Don't meddle with the science lesson

Usually I'm not excitable. But there was a hint of John McEnroe in my reaction to the announcement of a redesign of the science curriculum 3-18 - or at least to the 5-12 bit. "You can't be serious," I exclaimed, addressing the computer screen. "Not another go at primary science."

Those of us nearing retirement began teaching in the late 1960s, and one of the exciting developments then was primary science. A working lifetime later and after many projects, reviews and wads of cash, science still has only a precarious hold in many primary classrooms. Some sort of record, surely? Forty years of "leadership" by our science experts and little to show for it. Even recently introduced "enterprise education" is doing better.

I suppose the review is due to a feeling that we still aren't getting science right, a view supported by the recently published results of two surveys of science attainment. The Assessment of Achievement Programme (AAP) samples attainment at P3, P5, P7 and S2 from Scottish schools, while the Trends in Mathematics and Science Study (TIMSS) is an international comparison at P5 and S2. Neither survey is encouraging about our science attainment at upper primary or early secondary. Other countries, including England, do much better.

On the surface, it looks as if a review is necessary if we are to move forward but all it can do is continue the merry-go-round of uncertainty created by the plethora of previous reviews and projects. It's only a couple of years since we had the revised environmental studies 5-14 guidelines. What can have changed so soon?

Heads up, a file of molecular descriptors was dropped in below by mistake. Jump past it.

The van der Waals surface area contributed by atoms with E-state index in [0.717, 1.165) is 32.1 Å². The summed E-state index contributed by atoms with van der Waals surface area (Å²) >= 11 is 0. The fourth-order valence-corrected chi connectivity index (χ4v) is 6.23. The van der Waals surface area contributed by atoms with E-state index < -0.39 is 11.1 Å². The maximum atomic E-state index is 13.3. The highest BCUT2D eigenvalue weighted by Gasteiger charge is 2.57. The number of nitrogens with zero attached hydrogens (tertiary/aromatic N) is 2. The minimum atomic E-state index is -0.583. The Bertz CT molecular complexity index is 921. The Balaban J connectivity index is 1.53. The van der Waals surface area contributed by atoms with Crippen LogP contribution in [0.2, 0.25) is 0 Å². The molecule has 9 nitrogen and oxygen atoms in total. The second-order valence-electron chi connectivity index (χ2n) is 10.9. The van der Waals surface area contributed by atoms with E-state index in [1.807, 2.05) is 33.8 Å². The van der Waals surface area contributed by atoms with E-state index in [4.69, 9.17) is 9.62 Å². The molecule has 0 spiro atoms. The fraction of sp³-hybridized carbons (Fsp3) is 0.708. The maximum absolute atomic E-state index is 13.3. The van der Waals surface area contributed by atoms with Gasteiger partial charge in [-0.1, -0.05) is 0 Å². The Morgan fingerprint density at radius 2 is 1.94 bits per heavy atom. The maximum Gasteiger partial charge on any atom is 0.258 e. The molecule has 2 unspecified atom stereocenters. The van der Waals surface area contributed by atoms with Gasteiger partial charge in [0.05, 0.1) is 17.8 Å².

We know already how to improve - good resource management, clear planning, active learning, continuity and progression, motivation. All the usual buzz-words are there and all are necessary.

But we need to state loudly that primary science only works where you have confident teachers. The past 40 years has failed to provide us with confident teachers of primary science because the development projects, which enthused their participants, were seen by teachers as complicated and lacking in clear, consistent and practical guidance.

Debates about the relative importance of process skills and scientific knowledge may engross curriculum experts but they don't help the class teacher and her 30 pupils. Or what about the claims of integrated and standalone science? Then there are the workcard packs and their ambitious resource lists, so that children can work in small groups on diverse topics. Oh, and there's assessment too. Who can wonder that primary science is a dread for many teachers? Too often it has meant a chaotic classroom, serious doubts about the benefits to children's learning and plummeting teacher confidence.

But there is good news. Some experts have seen the light, so we have had the report Improving Science 5-14, followed by the excellent Improving Science Education website. Our education authority, not previously noted for any interest in primary science, invested in Renfrew Science materials for all its schools. This is the business - standalone topics for each class, clear learning objectives and good background notes for teachers.

Regular provision of science cash from the Scottish Executive has allowed the purchase of dedicated resources for each topic in sufficient numbers so that a class can be engaged in the same activities at the same time. The result is growing confidence and enjoyment for teachers. They are happier at sharing experiences with others and children's attainment is better.

A review means another period of uncertainty and teachers hearing the message: "It's all changing again."

Confidence-developing is for individual schools. Give them the space and time to do it and the next round of international comparisons may show improved attainment. After all, there's not much to show for 40 years of the top-down approach.

Brian Toner is headteacher of St John's primary in Perth.

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